Here’s something that’ll blow your mind (sorry that it’s an ad): stare at the colored dots on this girl’s nose for 30 seconds, then quickly look at a white wall or ceiling (or anything pure white) and start blinking rapidly. Congratulations, you just processed a negative with your brain!
Here’s a quick and simple tip for better portraits by Reddit user rmx_:
Everyone has a lazy eye. By that, I mean one eye is always smaller and/or more closed than the other eye. In some people, it is very easy to spot; in others, nearly impossible. The “beautiful people” have more symmetrical faces, but still, one eye will open more than the other. (Denzel Washington has one of the most I have seen [...])
[...] here is the tip: get the smaller/lazier eye slightly closer to the camera. Oh, and don’t tell the person what you’re looking at their eyes for! You’ll make them self conscious. Simply ask them to look at your finger and move their head to follow it, and then guide them left or right as necessary. Chances are, the movement needed will not be so much that you have to adjust your lights.
Photographer Daniel Fox captured this beautiful (and spooky) photograph of dozens of pairs of caiman eyes staring back at him in the darkness.
Depending on the angle between the reptile and the camera flash, a different colour is produced. Caiman eyes have a layer called tapetum behind their retina, containing crystals that reflect light and make night vision possible. [#]
The photograph was made at a Yacare Pora farm in Ituzaingo, Argentina.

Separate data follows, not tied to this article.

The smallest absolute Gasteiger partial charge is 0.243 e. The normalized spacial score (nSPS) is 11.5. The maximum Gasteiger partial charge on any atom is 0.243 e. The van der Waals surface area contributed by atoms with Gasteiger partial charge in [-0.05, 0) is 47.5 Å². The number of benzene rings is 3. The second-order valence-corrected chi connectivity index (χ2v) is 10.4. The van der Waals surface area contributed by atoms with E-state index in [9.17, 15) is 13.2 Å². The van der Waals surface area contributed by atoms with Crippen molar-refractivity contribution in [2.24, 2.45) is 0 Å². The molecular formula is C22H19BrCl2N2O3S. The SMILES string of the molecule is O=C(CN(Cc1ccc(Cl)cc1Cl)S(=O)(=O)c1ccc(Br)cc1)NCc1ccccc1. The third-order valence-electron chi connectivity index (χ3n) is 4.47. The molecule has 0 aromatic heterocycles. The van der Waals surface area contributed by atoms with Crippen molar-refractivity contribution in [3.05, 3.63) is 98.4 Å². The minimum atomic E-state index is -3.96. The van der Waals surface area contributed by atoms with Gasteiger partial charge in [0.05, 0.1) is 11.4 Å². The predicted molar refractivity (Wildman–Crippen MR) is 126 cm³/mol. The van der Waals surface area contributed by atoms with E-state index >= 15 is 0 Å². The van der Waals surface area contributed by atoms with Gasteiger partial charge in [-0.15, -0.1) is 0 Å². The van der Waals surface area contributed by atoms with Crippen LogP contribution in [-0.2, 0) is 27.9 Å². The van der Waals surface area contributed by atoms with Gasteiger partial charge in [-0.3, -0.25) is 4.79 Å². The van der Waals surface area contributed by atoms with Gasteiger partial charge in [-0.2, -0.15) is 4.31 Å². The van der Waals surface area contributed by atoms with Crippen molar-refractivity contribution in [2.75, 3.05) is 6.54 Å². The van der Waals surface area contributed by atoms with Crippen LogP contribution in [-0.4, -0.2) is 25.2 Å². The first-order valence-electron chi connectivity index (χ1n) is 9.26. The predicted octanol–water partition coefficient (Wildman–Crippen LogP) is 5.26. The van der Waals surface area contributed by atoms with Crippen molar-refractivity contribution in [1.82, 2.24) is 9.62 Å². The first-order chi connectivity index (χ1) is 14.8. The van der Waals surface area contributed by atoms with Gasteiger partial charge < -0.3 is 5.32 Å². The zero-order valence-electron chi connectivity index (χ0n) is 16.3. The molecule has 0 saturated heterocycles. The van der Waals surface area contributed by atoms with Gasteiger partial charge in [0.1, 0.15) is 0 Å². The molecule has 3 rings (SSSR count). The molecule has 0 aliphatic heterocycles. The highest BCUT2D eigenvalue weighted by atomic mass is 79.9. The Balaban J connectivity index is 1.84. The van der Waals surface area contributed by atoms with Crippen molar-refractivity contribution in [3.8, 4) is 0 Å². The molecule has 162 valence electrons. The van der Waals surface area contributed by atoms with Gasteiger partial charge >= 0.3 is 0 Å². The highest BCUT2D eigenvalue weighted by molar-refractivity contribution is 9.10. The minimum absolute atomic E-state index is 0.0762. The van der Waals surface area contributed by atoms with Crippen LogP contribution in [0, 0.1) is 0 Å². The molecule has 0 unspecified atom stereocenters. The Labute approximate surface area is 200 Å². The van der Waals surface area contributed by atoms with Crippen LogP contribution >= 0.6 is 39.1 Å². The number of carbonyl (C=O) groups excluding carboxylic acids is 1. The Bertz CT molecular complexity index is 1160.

Image credit: Photograph by Daniel Fox and used with permission
After seeing his close-up photographs of human eyes become enormously popular last year, photographer Suren Manvelyan turned to a more difficult subject: animals. He somehow managed to create a series of photographs showing the stunning eyes of animals ranging from crocodiles to horses. Read more…
We’ve shared a couple stories in the past month on how human eyes are very subjective and horrible as light meters, and here’s yet another mind-boggling example of how easily our eyes can be fooled by context. In the image above, the “blue” and the “green” stripes are exactly the same color.
What if in the future, the human eye itself could be turned into a camera by simply reading and recording the data that it sends to the brain? As crazy as it sounds, researchers have already accomplished this at a very basic level:
In 1999, researchers led by Yang Dan at University of California, Berkeley decoded neuronal firings to reproduce images seen by cats. The team used an array of electrodes embedded in the thalamus (which integrates all of the brain’s sensory input) of sharp-eyed cats. Researchers targeted 177 brain cells in the thalamus lateral geniculate nucleus area, which decodes signals from the retina. The cats were shown eight short movies, and their neuron firings were recorded. Using mathematical filters, the researchers decoded the signals to generate movies of what the cats saw and were able to reconstruct recognizable scenes and moving objects. [#]
Basically, the scientists were able to tap into the brain of a cat and display what the cat was seeing on a computer screen. Something similar was accomplished with humans a few years ago, and scientists believe that in the future we may even be able to “photograph” human dreams!
As the low-light capabilities of high-end (and even low-end) cameras rapidly improve, it’s easy to marvel at technology and forget how amazing our own eyes are, but here are some mind-boggling facts to consider: did you know that the human eye can detect as few as two photons entering the retina, and that, under ideal conditions, a healthy young adult can see a candle flame from 30 miles away? To see how mind-boggling that is, try using Google Maps to find a location 30-miles away from where you live.